Stylistically, Morning can be situated between Hynes picture In the Park, (1912), a conscious attempt to paint in the contemporary Post-Impressionist idiom, and Chalk Quarries (1917), in which emphasis is given to the underlying geometry. In Morning, the arrangement of the bathers is carefully controlled and choreographed while the rendering of the shoreline is schematic and static, the sense of atmosphere, space and spontaneity surrendered to flat bands of colour.  Indeed, C. E. Vulliamy, Hynes’ fellow student at the Newlyn School, noted her interest in Cubism, describing her paintings as stylisations of characteristic form’. This heightened sense of design also underscored Hynes’ later masterpiece, Noah’s Ark (1919), one of the highlights of the Daily Express’s Young Artists Exhibition’ held at the Royal Society of British Artists in 1927.  


                                  (Gladys Hynes, Noah’s Ark, 1919)

While in Morning Hynes demonstrates an awareness of the grande baigneuses of the Impressionists and Post-impressionists (including Renoir, Gaugin, Monet and Cézanne), the artist she seems closest to in spirit is Seurat, whose work influenced other Newlyn artists, most notably Dod Procter. As well as sharing the same colour palette (pinks, burnt orange, black, red and fawn) of Seurat’s Bathers at Asni√®res (1884), Morning also mirrors the sense of timeless melancholia and composed grandeur of Seurat’s painting. Hynes’ Morning also evokes a dialogue with Piero della Francesca, especially in the young woman in pink, the smooth curve of her bowed back echoing the figure disrobing for baptism in Piero’s Baptism of Christ (1448-50). 

 

                                      (Georges Seurat, Bathers at Asni√®res, 1884)

For her models, Hynes called on her artist friends. The figure drying her hair can be identified as Dod Procter, who also lived in Newlyn, while the fully clothed figure in orange is Nina Hamnett, with whom Hynes had developed a deep friendship when they were students at Brangwyn’s London School of Art. I keep remembering the brilliantly gay and very talented creature-and one of the most shapely our creator ever produced’, Hynes would write on Hamnett’s death in 1956. The central nude bears a striking resemblance to Hynes herself; in ambitious figure compositions it was not unusual for artists to include themselves as the central protagonist, as in Winifred Knights The Deluge (1920).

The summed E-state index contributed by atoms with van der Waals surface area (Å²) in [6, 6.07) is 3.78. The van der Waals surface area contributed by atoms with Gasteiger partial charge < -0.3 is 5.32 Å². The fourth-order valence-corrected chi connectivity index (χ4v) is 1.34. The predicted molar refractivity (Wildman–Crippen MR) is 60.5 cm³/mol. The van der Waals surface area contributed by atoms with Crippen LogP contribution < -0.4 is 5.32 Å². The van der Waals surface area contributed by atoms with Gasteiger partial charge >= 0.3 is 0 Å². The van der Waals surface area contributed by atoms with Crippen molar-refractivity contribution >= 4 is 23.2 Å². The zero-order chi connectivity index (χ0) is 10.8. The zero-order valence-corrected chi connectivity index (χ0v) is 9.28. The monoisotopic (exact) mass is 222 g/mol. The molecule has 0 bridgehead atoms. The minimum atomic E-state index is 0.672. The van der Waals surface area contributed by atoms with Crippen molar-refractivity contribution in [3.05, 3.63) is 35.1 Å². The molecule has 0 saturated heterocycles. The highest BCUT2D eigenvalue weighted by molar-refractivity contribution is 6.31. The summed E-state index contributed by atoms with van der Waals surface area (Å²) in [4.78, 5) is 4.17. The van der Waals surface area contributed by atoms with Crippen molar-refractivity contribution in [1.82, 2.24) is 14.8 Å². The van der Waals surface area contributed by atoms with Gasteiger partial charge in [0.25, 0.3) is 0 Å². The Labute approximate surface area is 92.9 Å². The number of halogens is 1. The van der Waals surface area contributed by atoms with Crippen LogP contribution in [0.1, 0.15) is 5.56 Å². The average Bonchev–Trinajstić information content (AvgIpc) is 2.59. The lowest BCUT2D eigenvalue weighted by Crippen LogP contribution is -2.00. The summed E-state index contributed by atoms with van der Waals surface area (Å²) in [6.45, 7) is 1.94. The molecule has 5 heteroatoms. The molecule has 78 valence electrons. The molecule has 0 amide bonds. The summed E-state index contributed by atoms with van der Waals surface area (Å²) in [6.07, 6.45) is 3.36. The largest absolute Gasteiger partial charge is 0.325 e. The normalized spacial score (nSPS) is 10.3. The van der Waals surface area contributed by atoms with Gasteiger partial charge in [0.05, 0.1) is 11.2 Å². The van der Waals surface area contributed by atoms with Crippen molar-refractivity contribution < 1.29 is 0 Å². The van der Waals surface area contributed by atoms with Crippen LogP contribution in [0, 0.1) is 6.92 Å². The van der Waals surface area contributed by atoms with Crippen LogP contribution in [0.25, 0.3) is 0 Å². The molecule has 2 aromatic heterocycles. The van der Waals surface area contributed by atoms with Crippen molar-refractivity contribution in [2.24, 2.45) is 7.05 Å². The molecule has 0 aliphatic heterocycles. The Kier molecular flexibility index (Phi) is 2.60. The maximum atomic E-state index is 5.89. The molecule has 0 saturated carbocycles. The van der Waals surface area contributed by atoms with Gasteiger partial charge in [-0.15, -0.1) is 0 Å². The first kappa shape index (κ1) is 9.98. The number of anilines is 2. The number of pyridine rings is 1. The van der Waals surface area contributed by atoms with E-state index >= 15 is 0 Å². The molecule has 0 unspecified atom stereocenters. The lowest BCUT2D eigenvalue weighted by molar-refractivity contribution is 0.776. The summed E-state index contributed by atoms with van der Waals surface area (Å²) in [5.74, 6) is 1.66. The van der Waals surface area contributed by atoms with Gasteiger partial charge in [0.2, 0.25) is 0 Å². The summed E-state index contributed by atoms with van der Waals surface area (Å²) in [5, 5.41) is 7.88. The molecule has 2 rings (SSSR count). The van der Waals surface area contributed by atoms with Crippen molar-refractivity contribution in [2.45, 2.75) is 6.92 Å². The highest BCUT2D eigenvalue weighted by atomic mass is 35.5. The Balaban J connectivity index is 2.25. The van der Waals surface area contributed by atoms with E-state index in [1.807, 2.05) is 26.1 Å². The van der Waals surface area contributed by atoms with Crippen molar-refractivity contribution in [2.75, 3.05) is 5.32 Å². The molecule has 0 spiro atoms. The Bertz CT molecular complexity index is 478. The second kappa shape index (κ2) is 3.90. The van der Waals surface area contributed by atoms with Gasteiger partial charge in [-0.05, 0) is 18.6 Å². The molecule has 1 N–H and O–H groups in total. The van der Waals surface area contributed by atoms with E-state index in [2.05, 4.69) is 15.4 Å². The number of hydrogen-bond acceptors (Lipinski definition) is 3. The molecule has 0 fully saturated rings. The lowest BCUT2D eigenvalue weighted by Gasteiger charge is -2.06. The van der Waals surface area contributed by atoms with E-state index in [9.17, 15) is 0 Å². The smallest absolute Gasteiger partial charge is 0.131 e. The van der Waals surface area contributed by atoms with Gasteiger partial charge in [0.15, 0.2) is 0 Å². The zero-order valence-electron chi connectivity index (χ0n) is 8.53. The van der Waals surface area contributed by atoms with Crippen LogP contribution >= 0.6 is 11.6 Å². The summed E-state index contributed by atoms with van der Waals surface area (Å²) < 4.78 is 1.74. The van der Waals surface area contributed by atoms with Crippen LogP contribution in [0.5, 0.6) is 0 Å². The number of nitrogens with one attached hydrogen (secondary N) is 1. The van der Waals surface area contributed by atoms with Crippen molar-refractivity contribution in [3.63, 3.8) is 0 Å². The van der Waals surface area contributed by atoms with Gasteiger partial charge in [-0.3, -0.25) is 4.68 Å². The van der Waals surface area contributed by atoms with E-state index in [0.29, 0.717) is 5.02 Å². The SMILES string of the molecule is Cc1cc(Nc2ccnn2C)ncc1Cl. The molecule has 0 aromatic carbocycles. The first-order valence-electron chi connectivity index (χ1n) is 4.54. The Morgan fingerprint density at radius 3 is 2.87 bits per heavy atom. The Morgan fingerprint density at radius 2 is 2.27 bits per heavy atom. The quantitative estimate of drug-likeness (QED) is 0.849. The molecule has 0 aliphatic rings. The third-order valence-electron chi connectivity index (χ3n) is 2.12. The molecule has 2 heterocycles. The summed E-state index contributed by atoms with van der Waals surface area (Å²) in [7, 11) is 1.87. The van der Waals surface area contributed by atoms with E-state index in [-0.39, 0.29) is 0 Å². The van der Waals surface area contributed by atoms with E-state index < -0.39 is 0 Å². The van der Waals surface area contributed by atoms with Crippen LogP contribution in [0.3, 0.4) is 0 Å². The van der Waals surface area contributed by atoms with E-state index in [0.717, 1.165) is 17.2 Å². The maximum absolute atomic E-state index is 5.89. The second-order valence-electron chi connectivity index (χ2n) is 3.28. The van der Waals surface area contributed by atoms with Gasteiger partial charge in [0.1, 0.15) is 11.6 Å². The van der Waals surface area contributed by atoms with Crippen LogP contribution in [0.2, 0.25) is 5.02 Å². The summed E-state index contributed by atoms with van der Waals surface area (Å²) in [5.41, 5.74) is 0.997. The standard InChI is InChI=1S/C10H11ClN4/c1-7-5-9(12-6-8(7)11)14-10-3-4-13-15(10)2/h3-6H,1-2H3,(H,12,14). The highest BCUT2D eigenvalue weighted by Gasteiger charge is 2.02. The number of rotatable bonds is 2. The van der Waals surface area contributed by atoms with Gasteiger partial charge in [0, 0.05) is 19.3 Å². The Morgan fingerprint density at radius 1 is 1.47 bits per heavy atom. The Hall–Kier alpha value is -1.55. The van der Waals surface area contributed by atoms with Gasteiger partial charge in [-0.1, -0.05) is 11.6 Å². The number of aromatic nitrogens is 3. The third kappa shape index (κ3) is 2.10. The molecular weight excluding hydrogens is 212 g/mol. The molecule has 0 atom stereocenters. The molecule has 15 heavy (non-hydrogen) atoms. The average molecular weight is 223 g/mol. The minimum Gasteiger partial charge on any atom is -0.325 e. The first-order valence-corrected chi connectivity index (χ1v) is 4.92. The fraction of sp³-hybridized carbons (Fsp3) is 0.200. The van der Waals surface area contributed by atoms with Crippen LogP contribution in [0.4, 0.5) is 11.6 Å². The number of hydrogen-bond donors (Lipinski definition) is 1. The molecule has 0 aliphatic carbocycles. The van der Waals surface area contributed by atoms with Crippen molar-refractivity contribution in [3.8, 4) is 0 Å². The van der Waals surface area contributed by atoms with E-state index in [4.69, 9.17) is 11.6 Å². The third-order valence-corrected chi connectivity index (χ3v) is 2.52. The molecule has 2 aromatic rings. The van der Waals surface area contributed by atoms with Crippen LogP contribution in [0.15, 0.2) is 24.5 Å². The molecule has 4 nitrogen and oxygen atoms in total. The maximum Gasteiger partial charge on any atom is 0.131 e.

(Dod Proctor, Portrait of Gladys Hynes, circa 1919)

It is likely that Hynes painted Morning in the tranquility of her Newlyn studio, as by 1915 The Defence of the Realm Act (DORA), which prevented artists from working out of doors, was being strictly enforced in Cornwall, for it was there that a German invasion was most feared. Alfred Munnings, who lived at Lamorna, remarked that he ‘dared not be sketching out of doors in the country at all’

While the first generation of Newlyn painters typically portrayed the Cornish coastline as a place of daily toil (see for example Stanhope Forbes Fish Sale on a Cornish Beach (1885)), Morning, in common with Laura Knight’s compositions, intersects closely with the modern culture of the beach as a place for leisure and contemplation.  The six women have emerged revived from an early morning swim, and yet a pensive air seems to float around them. While at first sight Morning can be read as a form of hymn to the joys of sea bathing, Hynes was painting the composition at a time when the nation was in the midst of the First World War. This would prove to be an agonizing period of loss for Hynes; her brother Patrick was killed in 1915 in a plane crash while her brother Hugh would suffer from the effects of shellshock for many years to come. Typical of an iconography that would increasingly characterize Hynes’ work, Morning thus challenges the viewer to look beyond the fantasies of a traditional idyll to a more contemporary (and often darker) reality. As the critic Charles Marriot wrote in 1917, despite the decorative treatment’ of Hynes’ paintings, they had the bite of life, and of modern life’ which produced an effect of deliberate awkwardness’.  The men who are, on second glance, absent from the tranquil scene, may not return to their native coast. Likewise, Hynes was soon to leave behind Cornwall’s gentle pattern of life, at first during wartime commutes to London to join Roger Fry’s Omega Workshops and in 1919 to set up her studio permanently in London where she would embark on the next stage of her remarkable career.